Hillary Clinton is criticizing controversial remarks President Donald Trump made during a confirmation ceremony for embattled Supreme Court Justice Brett Kavanaugh on Monday.
After Kavanaugh was officially confirmed to the Supreme Court over the weekend, the White House arranged a public ceremony for him that gave Trump the opportunity to apologize to Kavanaugh for “pain and suffering” that he had “been forced to endure” after multiple women, including Christine Blasey Ford, accused him of sexual misconduct.
Speaking with CNN’s Christiane Amanpour, Clinton derided the public gathering for Kavanaugh and called it a “political rally” that “undermined the image and integrity of the court.”
“What was done last night in the White House was a political rally. It further undermined the image and integrity of the court,” Clinton said of Monday’s event. “And that troubles me greatly. It saddens me. Because our judicial system has been viewed as one of the main pillars of our constitutional government. So I don’t know how people are going to react to it. I think, given our divides, it will pretty much fall predictably between those who are for and those who are against.”
Trump spoke positively about Kavanaugh both during and after the ceremony. His comments came just days after he had mocked the testimony Ford made at a widely publicized Senate hearing, during which she detailed her account of being assaulted by Kavanaugh at a party when they were both in high school.
“On behalf of our nation, I want to apologize to Brett and the entire Kavanaugh family for the terrible pain and suffering you have been forced to endure,” Trump said on Monday. “Those who step forward to serve our country deserve a fair and dignified evaluation. Not a campaign of political and personal destruction based on lies and deception. What happened to the Kavanaugh family violates every notion of fairness, decency and due process.”
Trump also added that in the U.S., every individual is “innocent unless and until proven guilty”—a comment that drew the ire of many social media users, who pointed out that Kavanaugh was never on trial and had not been proven innocent or guilty.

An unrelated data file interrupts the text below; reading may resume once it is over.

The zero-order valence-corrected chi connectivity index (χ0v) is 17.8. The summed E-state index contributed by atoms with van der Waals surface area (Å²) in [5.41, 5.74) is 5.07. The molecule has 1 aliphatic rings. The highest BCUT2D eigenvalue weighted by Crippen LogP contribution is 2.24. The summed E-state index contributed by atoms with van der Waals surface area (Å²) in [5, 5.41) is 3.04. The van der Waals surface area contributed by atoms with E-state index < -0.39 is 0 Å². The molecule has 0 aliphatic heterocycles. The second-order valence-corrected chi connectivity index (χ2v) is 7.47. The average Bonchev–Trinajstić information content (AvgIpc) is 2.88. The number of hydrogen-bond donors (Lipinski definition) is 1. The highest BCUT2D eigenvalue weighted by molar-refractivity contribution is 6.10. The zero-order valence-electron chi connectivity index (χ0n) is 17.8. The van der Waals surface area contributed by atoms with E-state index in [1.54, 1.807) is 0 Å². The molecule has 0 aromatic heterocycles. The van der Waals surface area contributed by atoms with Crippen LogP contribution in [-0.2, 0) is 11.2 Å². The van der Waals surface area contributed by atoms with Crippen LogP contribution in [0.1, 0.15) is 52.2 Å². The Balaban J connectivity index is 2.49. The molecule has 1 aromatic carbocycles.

“The President’s been true to form,” Clinton told Amanpour. “He has insulted, attacked, demeaned women throughout the campaign — really for many years leading up to the campaign. And he’s continued to do that inside the White House.”
After being sworn in, Kavanaugh began making preparations to join his fellow justices on the bench on Tuesday for the first time. Kavanaugh reportedly got to work just after he had been confirmed by a 50-48 Senate vote on Saturday and turned to four female clerks he has hired. He is now the first Supreme Court justice in history to have an all-female staff—something he promised during his Senate confirmation hearings.
However, the move isn’t enough to win over protesters, who gathered outside of the Supreme Court on Saturday. Police arrested at least 164 people for acts of civil disobedience.
Earlier this month at the Atlantic Festival in Washington, D.C., Clinton had discussed Kavanaugh and made light of his accusations that the sexual misconduct claims against him had been a result of “revenge on behalf of the Clintons.”
“It deserves a lot of laughter,” she said. “I wasn’t watching when he said that; I was having to be somewhere else and away from a TV and even my phone. And so I heard about it later. I thought it was just part of the whole of his very defensive and unconvincing presentation. And I told someone later, ‘Boy, I’ll tell you, they give us a lot of credit.'”